I inherited the police practice of stop-and-frisk, and as part of our effort to stop gun violence it was overused. By the time I left office, I cut it back by 95%, but I should’ve done it faster and sooner. I regret that and I have apologized—and I have taken responsibility for taking too long to understand the impact it had on black and Latino communities…. [As] president of the United States, I will work to dismantle systems that are plagued by bias and discrimination. I will invest in the communities that bore the brunt of those systems for generations. And I’ll put this work at the very top of our agenda.
What’s interesting about this is how hollow it rings. Does anybody think Bloomberg is sincere? His apology, I think, is a known lie. A lie that people think is necessary. It is possible to live by a known lie because people think it is necessary.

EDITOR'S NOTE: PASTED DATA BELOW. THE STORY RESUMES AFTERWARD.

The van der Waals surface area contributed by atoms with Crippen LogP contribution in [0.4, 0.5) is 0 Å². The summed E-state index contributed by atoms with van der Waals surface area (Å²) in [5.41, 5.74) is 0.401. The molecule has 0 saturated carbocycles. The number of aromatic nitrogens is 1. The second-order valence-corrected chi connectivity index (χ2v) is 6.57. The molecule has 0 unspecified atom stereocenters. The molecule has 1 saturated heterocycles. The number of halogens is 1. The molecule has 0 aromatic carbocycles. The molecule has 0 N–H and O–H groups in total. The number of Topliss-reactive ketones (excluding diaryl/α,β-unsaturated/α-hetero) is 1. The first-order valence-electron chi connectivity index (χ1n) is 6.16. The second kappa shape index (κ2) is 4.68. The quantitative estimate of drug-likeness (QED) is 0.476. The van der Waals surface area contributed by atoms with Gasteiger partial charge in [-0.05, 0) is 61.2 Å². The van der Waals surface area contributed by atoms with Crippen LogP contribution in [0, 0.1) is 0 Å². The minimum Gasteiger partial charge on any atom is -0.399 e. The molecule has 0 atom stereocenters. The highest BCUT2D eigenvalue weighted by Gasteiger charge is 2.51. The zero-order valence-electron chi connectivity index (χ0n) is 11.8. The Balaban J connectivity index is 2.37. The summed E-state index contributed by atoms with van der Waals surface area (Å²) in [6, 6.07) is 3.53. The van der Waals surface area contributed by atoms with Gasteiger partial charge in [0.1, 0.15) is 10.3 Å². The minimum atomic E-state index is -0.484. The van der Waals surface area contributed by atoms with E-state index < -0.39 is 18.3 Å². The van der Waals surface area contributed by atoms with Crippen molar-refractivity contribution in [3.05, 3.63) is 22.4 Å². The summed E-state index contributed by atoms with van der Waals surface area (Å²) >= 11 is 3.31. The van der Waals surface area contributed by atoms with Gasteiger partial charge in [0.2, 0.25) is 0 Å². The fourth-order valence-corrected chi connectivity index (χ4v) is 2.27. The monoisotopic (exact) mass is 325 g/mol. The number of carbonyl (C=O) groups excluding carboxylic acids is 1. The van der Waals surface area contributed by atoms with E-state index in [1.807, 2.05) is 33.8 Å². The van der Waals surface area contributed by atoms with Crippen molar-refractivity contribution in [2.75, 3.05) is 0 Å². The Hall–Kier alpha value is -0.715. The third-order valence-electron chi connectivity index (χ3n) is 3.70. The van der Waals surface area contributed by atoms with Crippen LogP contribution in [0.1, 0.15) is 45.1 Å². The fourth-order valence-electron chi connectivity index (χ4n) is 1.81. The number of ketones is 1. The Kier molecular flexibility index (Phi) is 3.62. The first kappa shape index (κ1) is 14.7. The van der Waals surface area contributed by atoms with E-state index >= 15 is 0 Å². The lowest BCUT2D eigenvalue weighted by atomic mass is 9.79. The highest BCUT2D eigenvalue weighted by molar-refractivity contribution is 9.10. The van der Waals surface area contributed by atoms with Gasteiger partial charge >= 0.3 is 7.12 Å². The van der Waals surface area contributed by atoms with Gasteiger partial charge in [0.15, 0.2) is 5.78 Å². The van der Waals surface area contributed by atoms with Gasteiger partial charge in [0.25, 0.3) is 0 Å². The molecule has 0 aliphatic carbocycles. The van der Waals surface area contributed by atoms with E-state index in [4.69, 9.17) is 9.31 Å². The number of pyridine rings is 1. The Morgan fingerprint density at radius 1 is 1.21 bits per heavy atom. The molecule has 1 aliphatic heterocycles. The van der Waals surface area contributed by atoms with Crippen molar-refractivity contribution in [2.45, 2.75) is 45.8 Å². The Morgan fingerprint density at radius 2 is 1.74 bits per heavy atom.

So it is, too, with Harvey Weinstein and the #MeToo movement, which is not so simple or black-and-white as our culture of lies would have us believe. On Monday Weinstein was convicted of two felony counts—criminal sexual assault and third-degree rape. He was acquitted of three additional counts—two counts of predatory sexual assault and one count of first-degree rape. Weinstein also faces charges of sexual assault and rape in two separate incidents in Los Angeles. Now, I don’t doubt that Weinstein was long a creep who exploited women, and I don’t wish to imply that he never assaulted or raped them, since for all I know did. Still, in view of the evidence, most of Weinstein’s ninety-odd accusers appear to have been bartering with the producer. They didn’t want to have sexual relations with him, but they did so anyway, as they thought it would help their careers.